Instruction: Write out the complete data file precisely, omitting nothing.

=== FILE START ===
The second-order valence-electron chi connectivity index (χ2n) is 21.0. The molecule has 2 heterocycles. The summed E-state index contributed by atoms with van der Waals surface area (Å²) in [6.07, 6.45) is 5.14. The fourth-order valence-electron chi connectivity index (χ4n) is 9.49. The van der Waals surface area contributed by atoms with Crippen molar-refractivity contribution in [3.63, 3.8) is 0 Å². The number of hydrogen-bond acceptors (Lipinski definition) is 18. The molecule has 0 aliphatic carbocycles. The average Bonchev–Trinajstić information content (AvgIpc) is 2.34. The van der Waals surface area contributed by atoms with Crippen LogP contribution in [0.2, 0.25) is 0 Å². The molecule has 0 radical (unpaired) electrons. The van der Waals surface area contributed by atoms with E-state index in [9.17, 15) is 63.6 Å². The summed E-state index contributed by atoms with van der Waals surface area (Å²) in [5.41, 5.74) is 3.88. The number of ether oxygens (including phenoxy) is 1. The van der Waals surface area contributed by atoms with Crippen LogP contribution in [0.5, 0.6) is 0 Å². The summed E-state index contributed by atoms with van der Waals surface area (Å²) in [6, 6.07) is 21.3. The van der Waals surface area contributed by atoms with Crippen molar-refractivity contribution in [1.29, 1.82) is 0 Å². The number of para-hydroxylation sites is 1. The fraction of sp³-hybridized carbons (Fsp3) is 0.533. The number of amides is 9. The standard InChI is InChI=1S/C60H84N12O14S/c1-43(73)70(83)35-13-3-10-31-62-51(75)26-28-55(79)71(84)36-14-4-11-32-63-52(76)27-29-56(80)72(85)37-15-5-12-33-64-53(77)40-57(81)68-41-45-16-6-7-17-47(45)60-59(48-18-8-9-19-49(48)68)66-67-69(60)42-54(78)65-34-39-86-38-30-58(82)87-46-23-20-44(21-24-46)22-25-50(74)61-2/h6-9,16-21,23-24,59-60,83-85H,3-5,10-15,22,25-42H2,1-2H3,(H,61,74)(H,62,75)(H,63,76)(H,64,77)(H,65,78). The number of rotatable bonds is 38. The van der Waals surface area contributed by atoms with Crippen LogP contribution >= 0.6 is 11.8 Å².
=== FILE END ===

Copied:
The second-order valence-electron chi connectivity index (χ2n) is 21.0. The molecule has 2 heterocycles. The summed E-state index contributed by atoms with van der Waals surface area (Å²) in [6.07, 6.45) is 5.14. The fourth-order valence-electron chi connectivity index (χ4n) is 9.49. The van der Waals surface area contributed by atoms with Crippen molar-refractivity contribution in [3.63, 3.8) is 0 Å². The number of hydrogen-bond acceptors (Lipinski definition) is 18. The molecule has 0 aliphatic carbocycles. The average Bonchev–Trinajstić information content (AvgIpc) is 2.34. The van der Waals surface area contributed by atoms with Crippen LogP contribution in [0.2, 0.25) is 0 Å². The molecule has 0 radical (unpaired) electrons. The van der Waals surface area contributed by atoms with E-state index in [9.17, 15) is 63.6 Å². The summed E-state index contributed by atoms with van der Waals surface area (Å²) in [5.41, 5.74) is 3.88. The number of ether oxygens (including phenoxy) is 1. The van der Waals surface area contributed by atoms with Crippen LogP contribution in [0.5, 0.6) is 0 Å². The summed E-state index contributed by atoms with van der Waals surface area (Å²) in [6, 6.07) is 21.3. The van der Waals surface area contributed by atoms with Crippen molar-refractivity contribution in [1.29, 1.82) is 0 Å². The number of para-hydroxylation sites is 1. The fraction of sp³-hybridized carbons (Fsp3) is 0.533. The number of amides is 9. The standard InChI is InChI=1S/C60H84N12O14S/c1-43(73)70(83)35-13-3-10-31-62-51(75)26-28-55(79)71(84)36-14-4-11-32-63-52(76)27-29-56(80)72(85)37-15-5-12-33-64-53(77)40-57(81)68-41-45-16-6-7-17-47(45)60-59(48-18-8-9-19-49(48)68)66-67-69(60)42-54(78)65-34-39-86-38-30-58(82)87-46-23-20-44(21-24-46)22-25-50(74)61-2/h6-9,16-21,23-24,59-60,83-85H,3-5,10-15,22,25-42H2,1-2H3,(H,61,74)(H,62,75)(H,63,76)(H,64,77)(H,65,78). The number of rotatable bonds is 38. The van der Waals surface area contributed by atoms with Crippen LogP contribution >= 0.6 is 11.8 Å².